11 thoughts on “Camera Obscura, circa 1906

  1. From June 24, 1906 Portland Oregonian, p.29

    Wonderful Camera Obscura.

    The people of Portland should congratulate themselves that the beautiful apparatus which is now installed on Hawthorne Terrace, Portland Heights, near the Observatory, is an accomplished fact. Very few have any knowledge of this beautiful device by which the wonderful scenery surrounding this city is reproduced.

    Imagine if you can an oil painting by a celebrated master portraying the landscape of the snow-capped mountains, rivers and valleys forming the panorama surrounding this city with coloring impossible of imitation by brush. In addition to this, imagine that the clouds framing this beautiful picture are moving before its face; smoke is seen coming from the chimneys, boats moving on the rivers, recognize your friends in the street, and all objects with life are seen in motion. This, with all the softened colors created by this apparatus, forms a sight that no one here should miss seeing.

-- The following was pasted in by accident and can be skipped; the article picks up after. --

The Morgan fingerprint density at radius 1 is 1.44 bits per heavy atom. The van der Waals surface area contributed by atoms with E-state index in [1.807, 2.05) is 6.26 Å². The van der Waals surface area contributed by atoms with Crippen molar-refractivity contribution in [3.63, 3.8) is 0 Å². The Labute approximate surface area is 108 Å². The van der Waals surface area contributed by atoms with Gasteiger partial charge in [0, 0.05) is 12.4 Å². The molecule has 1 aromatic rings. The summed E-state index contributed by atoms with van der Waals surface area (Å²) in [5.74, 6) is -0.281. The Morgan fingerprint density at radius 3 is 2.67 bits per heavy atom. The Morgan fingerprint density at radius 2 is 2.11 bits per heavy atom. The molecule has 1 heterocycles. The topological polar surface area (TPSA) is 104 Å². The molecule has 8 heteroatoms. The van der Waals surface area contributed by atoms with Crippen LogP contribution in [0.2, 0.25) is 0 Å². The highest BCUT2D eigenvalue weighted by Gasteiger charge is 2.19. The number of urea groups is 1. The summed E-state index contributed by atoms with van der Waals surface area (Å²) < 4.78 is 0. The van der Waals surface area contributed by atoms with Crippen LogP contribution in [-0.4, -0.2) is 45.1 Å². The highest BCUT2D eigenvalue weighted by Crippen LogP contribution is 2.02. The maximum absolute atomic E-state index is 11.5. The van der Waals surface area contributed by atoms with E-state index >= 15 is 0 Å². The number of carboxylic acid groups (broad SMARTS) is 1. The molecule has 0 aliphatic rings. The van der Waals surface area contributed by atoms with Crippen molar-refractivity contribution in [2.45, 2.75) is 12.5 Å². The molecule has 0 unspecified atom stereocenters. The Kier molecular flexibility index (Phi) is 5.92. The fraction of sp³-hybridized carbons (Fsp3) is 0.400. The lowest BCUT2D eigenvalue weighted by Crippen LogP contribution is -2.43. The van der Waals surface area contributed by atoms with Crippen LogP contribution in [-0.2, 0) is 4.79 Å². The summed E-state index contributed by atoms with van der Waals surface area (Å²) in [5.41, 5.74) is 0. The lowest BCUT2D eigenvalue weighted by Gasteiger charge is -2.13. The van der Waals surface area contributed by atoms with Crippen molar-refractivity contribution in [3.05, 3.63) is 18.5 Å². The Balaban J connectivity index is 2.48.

Such is the Camera Obscura, now opened to the public, reached by the Portland Heights cars.


    So, confirmed as somewhere on Hawthorne Terrace, as part of the L&C Exposition, near the original location of the observatory tower that we saw a few days back…

  2. Sadly, none of my photos are definitive; there is a small cluster of shacks just to the west of the Markle house, and another grouped just to the north of the Tower, but both are obscured to an extent by trees in my pics. There are several shacks to the south of the tower, but these seem to be farm related, and Kearney was a dirt track, and the photo of the Camera Obscura shows a curb. It is possible that the CO sits between the Hodgson mansion and its neighbor (100 ft or so east of Brian’s guess), but the rooflines don’t really match up. Except for the houses, all structures mentioned above are gone in the 1908 Sanborn.

  3. well, let me clarify that what I meant was simultaneous with the L&C centennial exposition, since it is nowhere near the expo site at Guild Lake. And then I remembered that the expo was in 1905, so I guess my dementia is even earlier onset than my children have predicted…

  4. We knew what you meant! 🙂 Both the Observatory and the CO were non-Exposition venues set up to cash-in on the crowds coming to L&C, and the people who stayed on afterwards. There must have been hundreds of such ‘wonders’ scattered across the valley…

  5. Operated by Lewis and Clark Observatory manager Arthur Duchamp for several months until he secured a lease for, and moved operations to, Council Crest.

  6. Oaks Park was also built to cash in on the crowds also. It is the last remnant of the L&C Expo still operating.

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